If the topline growth is any indication, the major cement companies have failed to inspire confidence if one takes into account the results for the last four quarters. However, one cannot afford to ignore an industry that has consistently grown at a CAGR of 8%-9% in the past decade and whose per capita consumption of 110 kgs as against a world average of 260 kgs is among the lowest in the world. In this article, let us try and reason as to where the industry is headed and what is in store for the major players.
As far as the growth in volumes is concerned, there has not been much of problem on this front. The housing sector, which drives almost 50% of the cement demand, is witnessing strong growth owing to very low cost of financing. The housing finance sector is growing at more than 30%, this gives an indication regarding the growth in demand for dwelling units.
The infrastructure sector, the second largest demand driver for cement is also looking strong owing to government initiatives such as the National Highway Development Program and the Golden Quadrilateral Project, which aims at 25% concretization of the new highways. Besides development of ports and airports will also help boost the demand for cement.
Thus on account of these growth drivers, the industry is expected to grow at 8%-9% over the medium to long term.
The low realisations have been the scourge of the industry for quite some time now. However, a couple of developments over the past one year have led us to believe that the industry is on the verge of coming out of the trough of poor realisations. These are:
Demand inching closer to supply: One of the major reasons for poor realisations was the high disparity in demand and supply. The excess capacity in the country stood at more than 30 m tonnes in FY03. This was attributed to rampant capacity addition in the past five years by the major players so that they could take advantage of the sales tax incentives given by various state governments. However, now that the incentives have gone away, the pace of capacity addition has slowed down considerably and this would lead to diminishing demand supply gap, which would help in price recovery thus benefiting all the players.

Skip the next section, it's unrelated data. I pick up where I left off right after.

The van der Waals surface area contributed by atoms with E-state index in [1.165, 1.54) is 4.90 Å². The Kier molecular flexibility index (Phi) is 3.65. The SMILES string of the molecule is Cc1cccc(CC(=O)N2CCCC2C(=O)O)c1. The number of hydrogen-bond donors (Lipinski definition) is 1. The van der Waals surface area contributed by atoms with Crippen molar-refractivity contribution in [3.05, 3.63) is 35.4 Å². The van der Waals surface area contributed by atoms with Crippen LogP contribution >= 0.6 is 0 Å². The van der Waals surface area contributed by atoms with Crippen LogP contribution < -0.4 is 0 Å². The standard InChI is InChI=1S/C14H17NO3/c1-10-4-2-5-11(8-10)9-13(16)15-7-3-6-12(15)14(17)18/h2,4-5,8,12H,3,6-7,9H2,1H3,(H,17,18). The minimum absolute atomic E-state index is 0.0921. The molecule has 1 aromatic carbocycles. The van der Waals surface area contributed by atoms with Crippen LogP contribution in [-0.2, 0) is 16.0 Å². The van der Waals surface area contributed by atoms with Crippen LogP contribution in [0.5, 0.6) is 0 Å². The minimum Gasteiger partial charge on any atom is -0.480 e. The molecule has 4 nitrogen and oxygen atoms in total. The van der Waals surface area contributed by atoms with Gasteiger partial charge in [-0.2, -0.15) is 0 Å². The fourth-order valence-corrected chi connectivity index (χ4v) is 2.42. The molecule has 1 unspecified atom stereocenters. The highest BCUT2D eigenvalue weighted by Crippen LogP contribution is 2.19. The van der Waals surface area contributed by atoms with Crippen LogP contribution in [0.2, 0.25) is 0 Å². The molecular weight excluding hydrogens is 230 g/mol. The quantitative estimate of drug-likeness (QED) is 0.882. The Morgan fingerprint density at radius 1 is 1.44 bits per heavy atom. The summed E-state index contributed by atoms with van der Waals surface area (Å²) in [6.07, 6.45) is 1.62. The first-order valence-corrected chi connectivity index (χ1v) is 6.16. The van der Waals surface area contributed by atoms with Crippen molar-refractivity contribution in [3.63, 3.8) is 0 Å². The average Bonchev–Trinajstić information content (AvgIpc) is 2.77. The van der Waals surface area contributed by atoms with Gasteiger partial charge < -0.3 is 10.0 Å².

While the Eastern and the Northern regions are likely to witness demand supply parity by 2005, it will take longer for the Southern and Western regions to achieve the same on account of their high demand supply mismatch.
Consolidation gaining ground: With Grasim's acquisition of L&T's cement division, the industry will now have the top six players accounting for nearly 60% of the industry capacity. This is a healthy sign for the industry, as this would result in consolidation and would give significant pricing power to the bigger players. With consolidation taking place at the lower end also, the unviable units will be forced to shut down thus benefiting the long-term interests of the industry.
Thus with both prices as well as volumes beginning to look up, the industry seems to be in for some good times. It should however be noted that rather than investing in any cement company, the investors should look at those companies, that have continuously out performed its peers in terms of topline and bottomline growth. Also one needs to take in to account that fact that any sustainable rise in cement prices may occur only in the long-term and hence the investment objective of the investor should be long-term in nature.